Edgar Morin and Tariq Ramadan
Complexity was the word that marked the event between Edgar Morin, the French philosopher and sociologist, and Tariq Ramadan, Professor of Contemporary Islamic Studies at Oxford University, at Piazza Castello to present their book Il pericolo delle idee (At The Risk of Ideas, not yet published in English). The dip in temperature did not deter the crowds, as could be seen by the lengthy queue of people waiting to enter along the walls of the city's Ducal Palace.
The discussion was moderated by the writer and translator Riccardo Mazzeo, who introduced the main theme of the free circulation of ideas. However, the conversation between Ramadan and Morin quickly moved to the current refugee crisis, the war in Syria and religious fundamentalism, and the many complexities that surround each of these issues.
For Morin, the fear generated by certain sectors of the media surrounding the dangers of rising multiculturalism in Western Europe ignores the fact that countries such as France, Spain and Italy already have a rich history of multiculturalism, citing the influence of the stateless nations of Brittany, Catalonia and the Basque Country, among others.
As the conversation turned to the current crisis in the Middle East, Ramadan maintained that the blame belongs to many parties. He highlighted that there is currently very little collaboration between Middle Eastern countries and, in fact, the focus is still on “North-South relationships (between Middle Eastern countries and Western European countries), at the expense of South-South relationships (between Middle Eastern countries).”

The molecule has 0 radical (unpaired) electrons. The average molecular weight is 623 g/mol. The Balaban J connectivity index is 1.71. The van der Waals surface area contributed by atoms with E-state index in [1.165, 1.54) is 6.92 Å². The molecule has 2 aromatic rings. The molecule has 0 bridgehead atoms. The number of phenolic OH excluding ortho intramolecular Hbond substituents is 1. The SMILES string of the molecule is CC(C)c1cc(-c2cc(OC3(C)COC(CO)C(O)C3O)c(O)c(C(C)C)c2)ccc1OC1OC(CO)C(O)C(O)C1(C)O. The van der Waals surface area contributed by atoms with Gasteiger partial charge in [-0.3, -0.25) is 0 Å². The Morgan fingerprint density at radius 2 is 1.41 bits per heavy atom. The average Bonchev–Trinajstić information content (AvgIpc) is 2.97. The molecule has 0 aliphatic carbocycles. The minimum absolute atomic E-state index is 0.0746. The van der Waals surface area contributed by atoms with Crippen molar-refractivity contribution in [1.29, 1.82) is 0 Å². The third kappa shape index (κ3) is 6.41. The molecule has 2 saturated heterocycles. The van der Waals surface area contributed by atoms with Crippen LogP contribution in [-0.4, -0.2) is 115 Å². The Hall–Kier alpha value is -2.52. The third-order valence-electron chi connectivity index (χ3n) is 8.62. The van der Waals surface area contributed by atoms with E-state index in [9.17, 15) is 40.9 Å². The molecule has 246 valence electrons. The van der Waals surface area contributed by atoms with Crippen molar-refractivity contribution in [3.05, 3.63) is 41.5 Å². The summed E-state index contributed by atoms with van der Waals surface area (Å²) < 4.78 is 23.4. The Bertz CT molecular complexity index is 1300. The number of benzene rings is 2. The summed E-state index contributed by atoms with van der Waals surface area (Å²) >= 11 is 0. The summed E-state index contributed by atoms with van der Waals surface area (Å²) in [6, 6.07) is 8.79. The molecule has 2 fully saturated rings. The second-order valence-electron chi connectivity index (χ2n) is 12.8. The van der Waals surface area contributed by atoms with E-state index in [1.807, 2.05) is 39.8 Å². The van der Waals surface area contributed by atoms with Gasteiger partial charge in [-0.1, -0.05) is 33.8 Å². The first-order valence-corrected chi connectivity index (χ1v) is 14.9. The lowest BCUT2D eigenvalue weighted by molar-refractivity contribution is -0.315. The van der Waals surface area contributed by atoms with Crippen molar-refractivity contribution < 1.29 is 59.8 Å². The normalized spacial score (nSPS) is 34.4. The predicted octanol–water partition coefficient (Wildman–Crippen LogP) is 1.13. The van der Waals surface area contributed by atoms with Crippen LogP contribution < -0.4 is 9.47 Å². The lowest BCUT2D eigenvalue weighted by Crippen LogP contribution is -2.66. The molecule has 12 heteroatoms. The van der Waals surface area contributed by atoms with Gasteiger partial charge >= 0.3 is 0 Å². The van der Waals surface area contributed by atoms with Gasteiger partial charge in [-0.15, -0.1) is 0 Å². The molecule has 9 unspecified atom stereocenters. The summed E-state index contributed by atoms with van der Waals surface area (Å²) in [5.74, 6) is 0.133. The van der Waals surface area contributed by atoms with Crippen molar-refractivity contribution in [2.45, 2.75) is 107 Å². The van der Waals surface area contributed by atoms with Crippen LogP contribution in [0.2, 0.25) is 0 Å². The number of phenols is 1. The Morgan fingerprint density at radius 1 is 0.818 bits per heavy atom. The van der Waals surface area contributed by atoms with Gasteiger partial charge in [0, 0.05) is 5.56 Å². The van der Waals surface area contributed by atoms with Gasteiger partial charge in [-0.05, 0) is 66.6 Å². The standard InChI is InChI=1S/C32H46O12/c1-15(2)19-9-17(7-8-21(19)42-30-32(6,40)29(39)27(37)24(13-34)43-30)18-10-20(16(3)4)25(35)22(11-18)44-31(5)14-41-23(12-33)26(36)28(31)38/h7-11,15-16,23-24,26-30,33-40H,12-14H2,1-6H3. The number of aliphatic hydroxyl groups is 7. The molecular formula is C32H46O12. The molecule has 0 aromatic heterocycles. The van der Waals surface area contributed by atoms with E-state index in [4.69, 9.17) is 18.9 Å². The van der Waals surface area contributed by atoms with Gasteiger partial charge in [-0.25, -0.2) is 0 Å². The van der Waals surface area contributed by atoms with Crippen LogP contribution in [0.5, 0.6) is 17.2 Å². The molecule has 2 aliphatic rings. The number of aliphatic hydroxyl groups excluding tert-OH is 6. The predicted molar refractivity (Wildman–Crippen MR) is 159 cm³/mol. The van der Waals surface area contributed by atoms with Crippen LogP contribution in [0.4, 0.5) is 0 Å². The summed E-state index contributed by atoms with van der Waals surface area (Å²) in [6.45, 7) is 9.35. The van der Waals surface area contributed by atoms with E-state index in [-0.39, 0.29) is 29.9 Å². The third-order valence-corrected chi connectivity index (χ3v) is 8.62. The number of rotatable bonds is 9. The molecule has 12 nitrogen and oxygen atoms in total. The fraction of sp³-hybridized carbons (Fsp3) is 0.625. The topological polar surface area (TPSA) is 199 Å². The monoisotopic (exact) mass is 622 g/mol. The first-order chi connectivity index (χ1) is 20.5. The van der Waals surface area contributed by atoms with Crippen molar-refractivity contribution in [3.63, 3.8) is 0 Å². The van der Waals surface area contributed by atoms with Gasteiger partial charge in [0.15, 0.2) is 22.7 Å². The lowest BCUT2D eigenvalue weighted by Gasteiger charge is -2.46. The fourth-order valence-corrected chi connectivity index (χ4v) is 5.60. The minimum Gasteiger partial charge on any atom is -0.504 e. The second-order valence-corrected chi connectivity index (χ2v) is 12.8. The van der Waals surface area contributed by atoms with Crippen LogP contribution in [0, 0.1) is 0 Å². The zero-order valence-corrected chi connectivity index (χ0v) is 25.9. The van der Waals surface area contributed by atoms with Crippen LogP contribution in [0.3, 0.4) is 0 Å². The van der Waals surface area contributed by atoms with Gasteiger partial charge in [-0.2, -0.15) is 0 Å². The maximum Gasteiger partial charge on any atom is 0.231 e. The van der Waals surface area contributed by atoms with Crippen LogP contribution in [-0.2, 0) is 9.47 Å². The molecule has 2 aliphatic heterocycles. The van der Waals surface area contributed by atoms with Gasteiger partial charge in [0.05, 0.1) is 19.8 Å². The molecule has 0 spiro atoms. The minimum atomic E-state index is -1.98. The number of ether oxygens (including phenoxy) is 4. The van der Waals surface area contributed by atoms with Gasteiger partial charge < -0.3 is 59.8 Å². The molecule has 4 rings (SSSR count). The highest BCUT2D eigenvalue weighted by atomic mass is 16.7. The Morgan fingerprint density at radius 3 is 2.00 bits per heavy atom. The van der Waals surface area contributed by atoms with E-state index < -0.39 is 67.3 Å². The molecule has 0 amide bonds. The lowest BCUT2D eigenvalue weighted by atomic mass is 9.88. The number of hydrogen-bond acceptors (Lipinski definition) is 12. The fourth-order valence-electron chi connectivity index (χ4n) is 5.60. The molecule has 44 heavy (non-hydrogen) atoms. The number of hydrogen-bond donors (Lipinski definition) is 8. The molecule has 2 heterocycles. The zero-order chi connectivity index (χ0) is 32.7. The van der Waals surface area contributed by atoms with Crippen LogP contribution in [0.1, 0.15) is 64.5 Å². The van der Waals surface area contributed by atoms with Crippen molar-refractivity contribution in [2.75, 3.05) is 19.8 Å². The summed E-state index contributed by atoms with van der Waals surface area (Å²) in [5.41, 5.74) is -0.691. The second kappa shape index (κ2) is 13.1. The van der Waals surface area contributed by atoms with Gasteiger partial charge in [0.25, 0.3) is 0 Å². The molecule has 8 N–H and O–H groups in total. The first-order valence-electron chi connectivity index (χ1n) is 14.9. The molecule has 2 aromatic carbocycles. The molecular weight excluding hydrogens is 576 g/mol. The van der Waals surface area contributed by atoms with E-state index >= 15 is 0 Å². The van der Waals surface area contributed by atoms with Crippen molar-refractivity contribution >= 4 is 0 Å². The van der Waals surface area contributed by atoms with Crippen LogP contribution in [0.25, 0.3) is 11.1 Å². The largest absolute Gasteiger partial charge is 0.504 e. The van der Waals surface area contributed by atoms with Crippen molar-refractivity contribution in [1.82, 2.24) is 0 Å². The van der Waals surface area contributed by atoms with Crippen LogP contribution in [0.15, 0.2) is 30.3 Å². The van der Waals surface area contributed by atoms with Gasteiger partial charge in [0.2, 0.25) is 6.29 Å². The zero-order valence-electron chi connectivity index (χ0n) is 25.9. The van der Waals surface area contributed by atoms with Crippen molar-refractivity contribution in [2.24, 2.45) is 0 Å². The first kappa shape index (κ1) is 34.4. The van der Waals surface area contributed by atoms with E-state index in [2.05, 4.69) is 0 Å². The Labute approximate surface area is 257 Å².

Ramadan was keen to affirm that Il pericolo delle idee was not (which takes the form of a series of interviews) written by two intellectuals, but rather a collaborative effort by one intellectual, Morin, and another, Ramadan, who has closely studied his work. In essence, a collaboration between “brothers in humanity.”
Following the event, Ramadan responded to a number of questions related to education and the acceptance of 'the other', as well as the value tolerance and diversity in an open society.